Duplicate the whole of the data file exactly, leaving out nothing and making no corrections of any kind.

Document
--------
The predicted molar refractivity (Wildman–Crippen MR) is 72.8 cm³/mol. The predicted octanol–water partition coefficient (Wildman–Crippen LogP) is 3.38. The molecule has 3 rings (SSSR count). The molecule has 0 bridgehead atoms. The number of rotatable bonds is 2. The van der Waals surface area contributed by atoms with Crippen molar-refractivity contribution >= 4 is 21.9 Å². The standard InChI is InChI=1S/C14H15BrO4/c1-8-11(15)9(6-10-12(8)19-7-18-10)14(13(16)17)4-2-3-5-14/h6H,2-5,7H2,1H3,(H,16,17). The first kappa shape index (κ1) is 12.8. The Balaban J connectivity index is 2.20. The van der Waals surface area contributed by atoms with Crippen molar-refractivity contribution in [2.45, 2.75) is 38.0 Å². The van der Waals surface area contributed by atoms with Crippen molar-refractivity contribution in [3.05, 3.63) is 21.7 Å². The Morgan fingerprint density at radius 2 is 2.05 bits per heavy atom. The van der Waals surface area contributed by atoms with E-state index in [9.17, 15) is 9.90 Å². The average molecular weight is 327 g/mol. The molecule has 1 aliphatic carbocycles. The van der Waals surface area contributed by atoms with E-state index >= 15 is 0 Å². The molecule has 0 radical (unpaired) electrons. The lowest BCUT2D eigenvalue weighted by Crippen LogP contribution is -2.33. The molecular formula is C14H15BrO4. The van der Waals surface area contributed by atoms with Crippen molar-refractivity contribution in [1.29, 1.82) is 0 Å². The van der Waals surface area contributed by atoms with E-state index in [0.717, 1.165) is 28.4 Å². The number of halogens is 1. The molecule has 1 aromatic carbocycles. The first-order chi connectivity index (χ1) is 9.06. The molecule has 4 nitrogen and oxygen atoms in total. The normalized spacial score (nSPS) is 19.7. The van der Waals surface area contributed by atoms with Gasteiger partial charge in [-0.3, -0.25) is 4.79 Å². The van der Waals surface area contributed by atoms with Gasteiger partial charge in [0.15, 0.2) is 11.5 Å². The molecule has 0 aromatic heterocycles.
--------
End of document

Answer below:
The predicted molar refractivity (Wildman–Crippen MR) is 72.8 cm³/mol. The predicted octanol–water partition coefficient (Wildman–Crippen LogP) is 3.38. The molecule has 3 rings (SSSR count). The molecule has 0 bridgehead atoms. The number of rotatable bonds is 2. The van der Waals surface area contributed by atoms with Crippen molar-refractivity contribution >= 4 is 21.9 Å². The standard InChI is InChI=1S/C14H15BrO4/c1-8-11(15)9(6-10-12(8)19-7-18-10)14(13(16)17)4-2-3-5-14/h6H,2-5,7H2,1H3,(H,16,17). The first kappa shape index (κ1) is 12.8. The Balaban J connectivity index is 2.20. The van der Waals surface area contributed by atoms with Crippen molar-refractivity contribution in [2.45, 2.75) is 38.0 Å². The van der Waals surface area contributed by atoms with Crippen molar-refractivity contribution in [3.05, 3.63) is 21.7 Å². The Morgan fingerprint density at radius 2 is 2.05 bits per heavy atom. The van der Waals surface area contributed by atoms with E-state index in [9.17, 15) is 9.90 Å². The average molecular weight is 327 g/mol. The molecule has 1 aliphatic carbocycles. The van der Waals surface area contributed by atoms with E-state index >= 15 is 0 Å². The molecule has 0 radical (unpaired) electrons. The lowest BCUT2D eigenvalue weighted by Crippen LogP contribution is -2.33. The molecular formula is C14H15BrO4. The van der Waals surface area contributed by atoms with Crippen molar-refractivity contribution in [1.29, 1.82) is 0 Å². The van der Waals surface area contributed by atoms with E-state index in [0.717, 1.165) is 28.4 Å². The number of halogens is 1. The molecule has 1 aromatic carbocycles. The first-order chi connectivity index (χ1) is 9.06. The molecule has 4 nitrogen and oxygen atoms in total. The normalized spacial score (nSPS) is 19.7. The van der Waals surface area contributed by atoms with Gasteiger partial charge in [-0.3, -0.25) is 4.79 Å². The van der Waals surface area contributed by atoms with Gasteiger partial charge in [0.15, 0.2) is 11.5 Å². The molecule has 0 aromatic heterocycles.